To finish out 2008, the Gagosian Gallery Rome presented "Quid Pro Quo" by Lawrence Weiner, my favorite show since the gallery opened in 2007. The opening party was crowded as usual but slightly more subdued, seeming more intellectual than glamorous for once, no doubt due to the artist’s Conceptual Art pedigree. Weiner installed two wall drawings in the gallery’s elegant oval central space, scattering his signature block-letter phrases through the gallery in swooping, almost decorative arabesques.
Weiner had arrived a only few days earlier to supervise the installation, but he clearly knows Rome well, well enough to treat lightly something so grand. He spelled out "3 COINS & A FOUNTAIN," for instance, in red letters that span the narrow strips of wall between five tall windows. The text ringing the room at baseboard level is more erudite: Virgil’s "si parva licet componere magnis," or "if one dares compare the small with the great," which has been called the theme of the Aeneid.
The Roman context, in fact, gives Weiner’s work, with its simple oppositions and variables, an uncanny historical resonance. "Quid pro quo," indeed.
Eight framed drawings are also on view in a back room, enough to save Larry Gagosian’s reputation as a dealer with commercial intentions. However, at this point Gagosian probably realizes that it is easier to invite Roman collectors for dinner at Dal Bolognese than to sell them art.
In any case, Weiner is not an artist from Gagosian’s stable but he agreed to do this show because he doesn’t have a gallery representing his works in Rome. Weiner collaborates with many galleries around the world but he has an old-school tendency to be faithful to his dealers and he has said that he will only work with the Roman branch of the multinational Gagosian Gallery.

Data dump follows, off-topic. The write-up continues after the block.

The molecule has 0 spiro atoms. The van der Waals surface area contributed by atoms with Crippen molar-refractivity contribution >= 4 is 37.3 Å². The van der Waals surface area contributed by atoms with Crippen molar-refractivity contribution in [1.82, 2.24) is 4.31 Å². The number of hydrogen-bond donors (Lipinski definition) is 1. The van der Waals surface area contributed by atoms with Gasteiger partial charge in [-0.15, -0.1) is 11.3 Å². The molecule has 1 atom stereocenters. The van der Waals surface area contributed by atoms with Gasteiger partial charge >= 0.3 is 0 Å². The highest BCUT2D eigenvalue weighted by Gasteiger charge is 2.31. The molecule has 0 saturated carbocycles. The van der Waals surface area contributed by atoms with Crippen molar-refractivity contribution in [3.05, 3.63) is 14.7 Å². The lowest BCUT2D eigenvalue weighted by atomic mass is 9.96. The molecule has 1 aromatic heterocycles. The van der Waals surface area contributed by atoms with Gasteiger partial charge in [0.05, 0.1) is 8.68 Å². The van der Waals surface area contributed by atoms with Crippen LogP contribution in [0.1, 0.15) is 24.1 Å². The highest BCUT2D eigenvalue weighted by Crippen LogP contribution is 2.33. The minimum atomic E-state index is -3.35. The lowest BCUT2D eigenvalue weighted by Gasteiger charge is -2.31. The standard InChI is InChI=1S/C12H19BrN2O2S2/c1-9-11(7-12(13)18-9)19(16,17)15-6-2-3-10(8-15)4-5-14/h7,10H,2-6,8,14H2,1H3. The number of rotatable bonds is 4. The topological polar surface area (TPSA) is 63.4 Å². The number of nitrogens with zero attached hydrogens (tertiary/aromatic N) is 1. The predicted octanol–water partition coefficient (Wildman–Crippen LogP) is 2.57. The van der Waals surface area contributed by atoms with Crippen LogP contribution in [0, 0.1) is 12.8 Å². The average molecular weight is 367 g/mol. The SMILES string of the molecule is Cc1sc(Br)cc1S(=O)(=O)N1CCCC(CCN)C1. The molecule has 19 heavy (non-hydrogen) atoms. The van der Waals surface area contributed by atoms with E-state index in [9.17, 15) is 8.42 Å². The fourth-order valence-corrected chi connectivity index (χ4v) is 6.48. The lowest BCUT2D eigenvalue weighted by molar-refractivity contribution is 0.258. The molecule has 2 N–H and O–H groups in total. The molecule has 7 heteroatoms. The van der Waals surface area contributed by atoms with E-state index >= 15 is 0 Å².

Long-limbed, naturally elegant, with an archaic beard and knowing look, Weiner was clearly inspired by the ancient history of Rome with its seven mythological hills and its legendary Trevi Fountain. But when I asked Weiner what Rome and Italy really meant for him, he replied, "Nothing! Being here for me is like being in Germany or in France."
He continued talking about the Italian contemporary art world and it soon became evident to me just how informed he is. "Here everybody complains about the lack of support from the government, but all Italian art needs is a little bit of trust from the art people about what their kids are doing." I was happy to discover that Weiner thinks my native country has undervalued talent, but sad to find out that even abroad, Italians are seen as "people who complain about being miserable, then go for a three-month holiday."
Weiner implied that history wasn’t all that important to him. Rather, he said he chose these Latin quotations because they seemed so contemporary. "Art is about sensuality, not about remembering," Weiner said. "The only context an artist wants is now." Suddenly, his astute observation rendered the entire gallery and his own work somehow useless.
I now understand that Lawrence is digging into the past, seeking ancient emotions that don’t necessarily exist anymore. This work is not about ancient Rome. Nor is it about history, nor inspiration. The power that emerges from this installation is nostalgia for emotions that Weiner felt long ago, maybe in another life or perhaps in a dream. These are now prisoners of his deep, sparkling eyes.
At the opening, Roman dealer Pio Monti joked to Weiner that "a man without a beard is like a woman with a beard." The charming man with a beard, with tender but strong eyes, a bit weary from too much walking around Rome, seemed to look forward to returning to his five-star room at the Hotel Hassler nearby -- "The most beautiful room I ever had in Rome!" -- to get some rest, before continuing his journey toward a new destination.
Lawrence Weiner, "Quid pro Quo," Nov. 21, 2008-Jan. 17, 2009, at Gagosian Gallery, Via Francesco Crispi 16, 00187 Rome.
LAVINIA FILIPPI is an art critic based in Rome.